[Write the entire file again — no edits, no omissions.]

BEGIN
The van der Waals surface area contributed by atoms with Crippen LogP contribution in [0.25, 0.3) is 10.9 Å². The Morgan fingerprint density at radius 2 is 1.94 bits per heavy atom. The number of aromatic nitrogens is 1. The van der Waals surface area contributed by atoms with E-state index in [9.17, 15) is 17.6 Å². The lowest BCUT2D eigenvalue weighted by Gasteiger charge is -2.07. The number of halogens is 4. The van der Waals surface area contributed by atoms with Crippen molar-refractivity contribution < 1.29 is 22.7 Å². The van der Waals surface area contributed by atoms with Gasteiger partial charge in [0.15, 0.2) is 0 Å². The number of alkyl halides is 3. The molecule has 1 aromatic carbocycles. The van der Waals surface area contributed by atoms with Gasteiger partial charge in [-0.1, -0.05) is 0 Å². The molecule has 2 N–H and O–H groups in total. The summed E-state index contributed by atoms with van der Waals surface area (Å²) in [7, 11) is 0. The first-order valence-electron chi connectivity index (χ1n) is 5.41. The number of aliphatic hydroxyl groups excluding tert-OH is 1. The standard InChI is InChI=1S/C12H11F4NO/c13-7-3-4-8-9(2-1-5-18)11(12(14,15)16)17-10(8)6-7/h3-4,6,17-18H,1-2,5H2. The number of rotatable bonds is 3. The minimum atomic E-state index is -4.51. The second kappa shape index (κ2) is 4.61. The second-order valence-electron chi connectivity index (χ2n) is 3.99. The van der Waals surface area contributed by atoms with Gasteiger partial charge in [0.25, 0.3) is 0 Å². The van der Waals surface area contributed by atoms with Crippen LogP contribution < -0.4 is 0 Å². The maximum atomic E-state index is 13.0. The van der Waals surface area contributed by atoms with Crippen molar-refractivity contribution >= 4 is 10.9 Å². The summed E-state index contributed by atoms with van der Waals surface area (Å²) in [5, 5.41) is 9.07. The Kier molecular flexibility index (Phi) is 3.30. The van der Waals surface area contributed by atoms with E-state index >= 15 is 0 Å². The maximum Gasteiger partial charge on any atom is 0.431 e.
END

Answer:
The van der Waals surface area contributed by atoms with Crippen LogP contribution in [0.25, 0.3) is 10.9 Å². The Morgan fingerprint density at radius 2 is 1.94 bits per heavy atom. The number of aromatic nitrogens is 1. The van der Waals surface area contributed by atoms with E-state index in [9.17, 15) is 17.6 Å². The lowest BCUT2D eigenvalue weighted by Gasteiger charge is -2.07. The number of halogens is 4. The van der Waals surface area contributed by atoms with Crippen molar-refractivity contribution < 1.29 is 22.7 Å². The van der Waals surface area contributed by atoms with Gasteiger partial charge in [0.15, 0.2) is 0 Å². The number of alkyl halides is 3. The molecule has 1 aromatic carbocycles. The van der Waals surface area contributed by atoms with Gasteiger partial charge in [-0.1, -0.05) is 0 Å². The molecule has 2 N–H and O–H groups in total. The summed E-state index contributed by atoms with van der Waals surface area (Å²) in [7, 11) is 0. The first-order valence-electron chi connectivity index (χ1n) is 5.41. The number of aliphatic hydroxyl groups excluding tert-OH is 1. The standard InChI is InChI=1S/C12H11F4NO/c13-7-3-4-8-9(2-1-5-18)11(12(14,15)16)17-10(8)6-7/h3-4,6,17-18H,1-2,5H2. The number of rotatable bonds is 3. The minimum atomic E-state index is -4.51. The second kappa shape index (κ2) is 4.61. The second-order valence-electron chi connectivity index (χ2n) is 3.99. The van der Waals surface area contributed by atoms with Gasteiger partial charge in [0.25, 0.3) is 0 Å². The van der Waals surface area contributed by atoms with Crippen LogP contribution < -0.4 is 0 Å². The maximum atomic E-state index is 13.0. The van der Waals surface area contributed by atoms with Crippen molar-refractivity contribution >= 4 is 10.9 Å². The summed E-state index contributed by atoms with van der Waals surface area (Å²) in [5, 5.41) is 9.07. The Kier molecular flexibility index (Phi) is 3.30. The van der Waals surface area contributed by atoms with E-state index >= 15 is 0 Å². The maximum Gasteiger partial charge on any atom is 0.431 e.